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Quote:
Originally Posted by HappyGuy View Post
Mine is a 2013 3011DS.

When storing for more than a few weeks I disconnect my coach batteries but I also pop all of my breakers. If I don't then the devices in the coach draw down the chassis battery.

Just to be factual for those who might read this in the future, opening breakers (120 VAC) does nothing to affect the 12 VDC batteries, unless you are running an inverter which is a whole different discussion.


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Old 08-09-2015, 06:10 AM   #18
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Quote:
Originally Posted by HappyGuy View Post
Mine is a 2013 3011DS.

When storing for more than a few weeks I disconnect my coach batteries but I also pop all of my breakers. If I don't then the devices in the coach draw down the chassis battery.

I never charge without the battery switch on. I made the assumption that the switch needed to be on unless the charging circuit is connected directly to the battery and I didn't see a connection that lead me to believe that this was the case. It may be. The only way for you to know is to try it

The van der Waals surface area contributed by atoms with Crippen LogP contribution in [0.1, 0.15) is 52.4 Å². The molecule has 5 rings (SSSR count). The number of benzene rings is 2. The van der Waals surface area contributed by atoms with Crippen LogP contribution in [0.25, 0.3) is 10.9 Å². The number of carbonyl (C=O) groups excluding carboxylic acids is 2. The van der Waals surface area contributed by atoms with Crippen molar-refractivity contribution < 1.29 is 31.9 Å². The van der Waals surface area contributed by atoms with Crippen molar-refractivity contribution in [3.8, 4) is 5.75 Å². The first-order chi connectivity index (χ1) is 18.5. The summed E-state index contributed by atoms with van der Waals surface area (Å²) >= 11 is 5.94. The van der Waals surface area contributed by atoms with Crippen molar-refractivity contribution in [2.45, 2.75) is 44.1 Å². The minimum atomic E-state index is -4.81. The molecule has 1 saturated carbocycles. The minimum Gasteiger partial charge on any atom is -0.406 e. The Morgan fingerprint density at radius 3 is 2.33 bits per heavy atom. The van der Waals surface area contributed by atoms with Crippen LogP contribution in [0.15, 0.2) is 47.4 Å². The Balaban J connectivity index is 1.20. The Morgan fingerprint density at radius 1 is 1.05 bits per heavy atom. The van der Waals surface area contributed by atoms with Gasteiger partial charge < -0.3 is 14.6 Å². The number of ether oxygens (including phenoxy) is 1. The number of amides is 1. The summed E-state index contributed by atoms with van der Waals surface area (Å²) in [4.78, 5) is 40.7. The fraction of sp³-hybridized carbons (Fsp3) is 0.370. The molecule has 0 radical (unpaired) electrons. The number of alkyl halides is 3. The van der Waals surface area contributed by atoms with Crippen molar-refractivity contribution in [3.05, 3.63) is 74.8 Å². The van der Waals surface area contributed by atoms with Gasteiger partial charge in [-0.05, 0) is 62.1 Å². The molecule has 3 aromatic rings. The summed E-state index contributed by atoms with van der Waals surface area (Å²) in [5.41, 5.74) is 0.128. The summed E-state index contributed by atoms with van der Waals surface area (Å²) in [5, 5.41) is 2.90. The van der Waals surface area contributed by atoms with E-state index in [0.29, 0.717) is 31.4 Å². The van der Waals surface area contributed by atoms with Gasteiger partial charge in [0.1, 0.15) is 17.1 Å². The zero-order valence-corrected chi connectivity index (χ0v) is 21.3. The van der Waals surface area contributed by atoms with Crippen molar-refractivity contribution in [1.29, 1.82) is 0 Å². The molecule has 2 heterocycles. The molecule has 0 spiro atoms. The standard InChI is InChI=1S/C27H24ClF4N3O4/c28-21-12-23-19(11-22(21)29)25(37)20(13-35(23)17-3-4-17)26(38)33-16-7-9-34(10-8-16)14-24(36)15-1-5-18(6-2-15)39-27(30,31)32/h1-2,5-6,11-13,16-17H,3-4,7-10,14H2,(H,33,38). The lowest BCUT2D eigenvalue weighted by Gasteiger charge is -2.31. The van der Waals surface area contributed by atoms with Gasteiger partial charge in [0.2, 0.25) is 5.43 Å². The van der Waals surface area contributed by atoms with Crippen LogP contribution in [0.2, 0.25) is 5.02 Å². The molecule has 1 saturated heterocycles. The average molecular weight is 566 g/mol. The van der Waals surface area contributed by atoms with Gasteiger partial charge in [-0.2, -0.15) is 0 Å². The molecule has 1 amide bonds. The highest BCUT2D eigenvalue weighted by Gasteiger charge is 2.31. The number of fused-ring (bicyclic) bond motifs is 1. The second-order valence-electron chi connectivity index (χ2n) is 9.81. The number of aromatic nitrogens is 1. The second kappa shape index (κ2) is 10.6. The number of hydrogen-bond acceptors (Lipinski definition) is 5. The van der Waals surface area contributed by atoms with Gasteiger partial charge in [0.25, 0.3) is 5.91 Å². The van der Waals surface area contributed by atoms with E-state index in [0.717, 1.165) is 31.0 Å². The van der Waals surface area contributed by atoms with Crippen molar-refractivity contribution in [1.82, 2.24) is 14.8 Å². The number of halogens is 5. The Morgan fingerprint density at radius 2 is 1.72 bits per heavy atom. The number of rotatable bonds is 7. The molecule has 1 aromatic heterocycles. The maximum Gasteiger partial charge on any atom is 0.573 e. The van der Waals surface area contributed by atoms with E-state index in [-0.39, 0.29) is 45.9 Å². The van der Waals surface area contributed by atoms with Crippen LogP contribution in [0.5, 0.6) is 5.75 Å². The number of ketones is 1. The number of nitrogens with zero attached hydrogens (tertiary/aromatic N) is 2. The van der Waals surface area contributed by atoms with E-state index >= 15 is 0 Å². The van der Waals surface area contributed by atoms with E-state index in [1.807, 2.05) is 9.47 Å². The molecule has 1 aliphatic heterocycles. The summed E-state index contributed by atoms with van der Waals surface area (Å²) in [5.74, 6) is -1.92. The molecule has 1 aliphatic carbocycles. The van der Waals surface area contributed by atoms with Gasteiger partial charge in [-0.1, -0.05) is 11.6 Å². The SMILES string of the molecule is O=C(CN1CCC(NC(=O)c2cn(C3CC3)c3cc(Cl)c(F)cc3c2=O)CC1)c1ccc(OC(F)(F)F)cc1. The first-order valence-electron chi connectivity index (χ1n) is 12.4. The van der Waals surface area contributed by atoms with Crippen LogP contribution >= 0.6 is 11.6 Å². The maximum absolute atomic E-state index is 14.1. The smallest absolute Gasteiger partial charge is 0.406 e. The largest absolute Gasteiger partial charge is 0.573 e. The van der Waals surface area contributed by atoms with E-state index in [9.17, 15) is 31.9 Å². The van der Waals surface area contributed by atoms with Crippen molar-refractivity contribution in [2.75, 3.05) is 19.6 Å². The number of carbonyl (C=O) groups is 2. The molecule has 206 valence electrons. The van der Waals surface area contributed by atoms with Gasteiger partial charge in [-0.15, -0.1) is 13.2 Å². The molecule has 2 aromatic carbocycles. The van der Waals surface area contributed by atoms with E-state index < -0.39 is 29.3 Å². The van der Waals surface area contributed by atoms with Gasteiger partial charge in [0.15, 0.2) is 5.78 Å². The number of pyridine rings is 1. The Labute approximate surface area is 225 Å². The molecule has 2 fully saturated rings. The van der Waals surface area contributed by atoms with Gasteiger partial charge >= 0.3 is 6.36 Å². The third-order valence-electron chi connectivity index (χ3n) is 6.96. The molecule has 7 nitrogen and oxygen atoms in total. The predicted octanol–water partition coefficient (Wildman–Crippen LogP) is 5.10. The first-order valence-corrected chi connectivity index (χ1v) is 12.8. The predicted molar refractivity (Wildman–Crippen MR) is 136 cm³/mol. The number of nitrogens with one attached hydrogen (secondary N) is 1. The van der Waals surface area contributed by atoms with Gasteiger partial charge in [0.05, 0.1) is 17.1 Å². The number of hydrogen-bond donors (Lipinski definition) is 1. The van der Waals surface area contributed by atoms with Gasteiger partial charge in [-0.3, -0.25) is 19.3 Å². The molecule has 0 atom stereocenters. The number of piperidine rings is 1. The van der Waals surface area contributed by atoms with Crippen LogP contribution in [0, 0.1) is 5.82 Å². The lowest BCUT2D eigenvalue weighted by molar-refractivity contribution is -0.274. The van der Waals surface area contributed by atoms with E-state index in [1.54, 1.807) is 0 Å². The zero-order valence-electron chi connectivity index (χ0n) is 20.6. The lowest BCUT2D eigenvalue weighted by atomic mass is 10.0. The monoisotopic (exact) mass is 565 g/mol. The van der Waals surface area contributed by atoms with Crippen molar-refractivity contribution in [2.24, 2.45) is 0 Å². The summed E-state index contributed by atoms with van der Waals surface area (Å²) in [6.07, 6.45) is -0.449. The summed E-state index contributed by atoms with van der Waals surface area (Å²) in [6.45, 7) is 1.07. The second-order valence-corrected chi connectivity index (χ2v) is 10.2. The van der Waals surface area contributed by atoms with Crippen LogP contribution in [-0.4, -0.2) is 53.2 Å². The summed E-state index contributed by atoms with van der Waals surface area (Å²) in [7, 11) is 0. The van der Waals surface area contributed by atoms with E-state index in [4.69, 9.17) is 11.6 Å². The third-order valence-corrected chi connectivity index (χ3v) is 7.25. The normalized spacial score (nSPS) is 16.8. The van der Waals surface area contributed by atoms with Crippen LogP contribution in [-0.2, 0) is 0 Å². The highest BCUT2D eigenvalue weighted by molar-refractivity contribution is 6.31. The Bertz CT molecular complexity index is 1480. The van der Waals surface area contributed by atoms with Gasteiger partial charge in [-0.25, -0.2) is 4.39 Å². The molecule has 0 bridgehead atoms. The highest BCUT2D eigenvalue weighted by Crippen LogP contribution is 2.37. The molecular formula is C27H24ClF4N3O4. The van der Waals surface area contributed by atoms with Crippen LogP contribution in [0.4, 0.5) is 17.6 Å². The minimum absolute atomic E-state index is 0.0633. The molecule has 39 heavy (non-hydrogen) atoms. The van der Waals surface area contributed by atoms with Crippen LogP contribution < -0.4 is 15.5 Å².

When my coach batteries do get low I grab some tape or a bungee to hold the connect switch on and I use the chassis battery to start my genset.

Oh, and I always carry a set of jumper cables in case I REALLY mess up.

Turning off the battery disconnect will prevent any devices (parasites) from discharging the coach battery. That is the primary purpose of the disconnect switch.

If coach batteries are too low to start the generator, then start the engine. It will provide power to the coach batteries via the engine alternator. Otherwise, using the interconnect switch, if the generator doesn't start right away, you may end up with dead coach and chassis batteries.


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Old 08-10-2015, 09:15 PM   #19
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Our generator will not start unless we have more than a quarter tank of gas. Just sayin?
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Old 08-11-2015, 09:14 AM   #20
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Parked for a while

I talked to my Indy about how to "store the unit" between trips.
They have a fleet of rentals so they keep them plugged in cause they are prepping and turning around weekly,but for my needs they said unplug it and turn the Bat switch off.

Good point on fuel level.a lot of folks might have missed that.
I always keep at least half tank between trips at the storage farm,just in case of an emergency need for the RV it would be disheartening to need the unit and it's ability to generate it's own power just to find out you put it up with a quarter tank of gas and at the least,I like to use the RV for getting out of the heat or cold when we are there for the day playing with the horses (don't have 30amp service)